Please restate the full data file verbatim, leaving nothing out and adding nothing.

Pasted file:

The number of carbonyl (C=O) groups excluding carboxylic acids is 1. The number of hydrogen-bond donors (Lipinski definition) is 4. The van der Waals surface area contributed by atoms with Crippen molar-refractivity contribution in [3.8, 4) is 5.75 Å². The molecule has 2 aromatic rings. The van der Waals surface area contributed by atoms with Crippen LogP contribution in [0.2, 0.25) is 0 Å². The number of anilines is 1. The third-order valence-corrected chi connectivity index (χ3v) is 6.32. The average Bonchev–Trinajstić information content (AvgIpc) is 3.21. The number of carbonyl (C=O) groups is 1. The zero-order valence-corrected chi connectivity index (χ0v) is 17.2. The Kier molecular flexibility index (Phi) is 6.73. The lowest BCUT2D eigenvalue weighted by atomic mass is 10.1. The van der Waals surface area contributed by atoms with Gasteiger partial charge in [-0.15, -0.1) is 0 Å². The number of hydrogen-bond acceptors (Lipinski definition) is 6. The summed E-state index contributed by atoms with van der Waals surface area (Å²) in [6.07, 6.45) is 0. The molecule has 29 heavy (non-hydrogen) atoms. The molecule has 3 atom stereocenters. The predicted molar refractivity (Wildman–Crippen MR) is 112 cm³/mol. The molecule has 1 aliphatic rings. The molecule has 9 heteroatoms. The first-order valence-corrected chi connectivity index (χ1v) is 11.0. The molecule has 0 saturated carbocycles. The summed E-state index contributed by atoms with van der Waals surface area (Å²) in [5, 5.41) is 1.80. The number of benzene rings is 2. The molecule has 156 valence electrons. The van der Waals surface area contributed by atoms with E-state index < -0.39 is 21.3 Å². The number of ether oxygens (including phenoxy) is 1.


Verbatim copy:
The number of carbonyl (C=O) groups excluding carboxylic acids is 1. The number of hydrogen-bond donors (Lipinski definition) is 4. The van der Waals surface area contributed by atoms with Crippen molar-refractivity contribution in [3.8, 4) is 5.75 Å². The molecule has 2 aromatic rings. The van der Waals surface area contributed by atoms with Crippen LogP contribution in [0.2, 0.25) is 0 Å². The number of anilines is 1. The third-order valence-corrected chi connectivity index (χ3v) is 6.32. The average Bonchev–Trinajstić information content (AvgIpc) is 3.21. The number of carbonyl (C=O) groups is 1. The zero-order valence-corrected chi connectivity index (χ0v) is 17.2. The Kier molecular flexibility index (Phi) is 6.73. The lowest BCUT2D eigenvalue weighted by atomic mass is 10.1. The van der Waals surface area contributed by atoms with Gasteiger partial charge in [-0.15, -0.1) is 0 Å². The number of hydrogen-bond acceptors (Lipinski definition) is 6. The summed E-state index contributed by atoms with van der Waals surface area (Å²) in [6.07, 6.45) is 0. The molecule has 29 heavy (non-hydrogen) atoms. The molecule has 3 atom stereocenters. The predicted molar refractivity (Wildman–Crippen MR) is 112 cm³/mol. The molecule has 1 aliphatic rings. The molecule has 9 heteroatoms. The first-order valence-corrected chi connectivity index (χ1v) is 11.0. The molecule has 0 saturated carbocycles. The summed E-state index contributed by atoms with van der Waals surface area (Å²) in [5, 5.41) is 1.80. The number of benzene rings is 2. The molecule has 156 valence electrons. The van der Waals surface area contributed by atoms with E-state index < -0.39 is 21.3 Å². The number of ether oxygens (including phenoxy) is 1.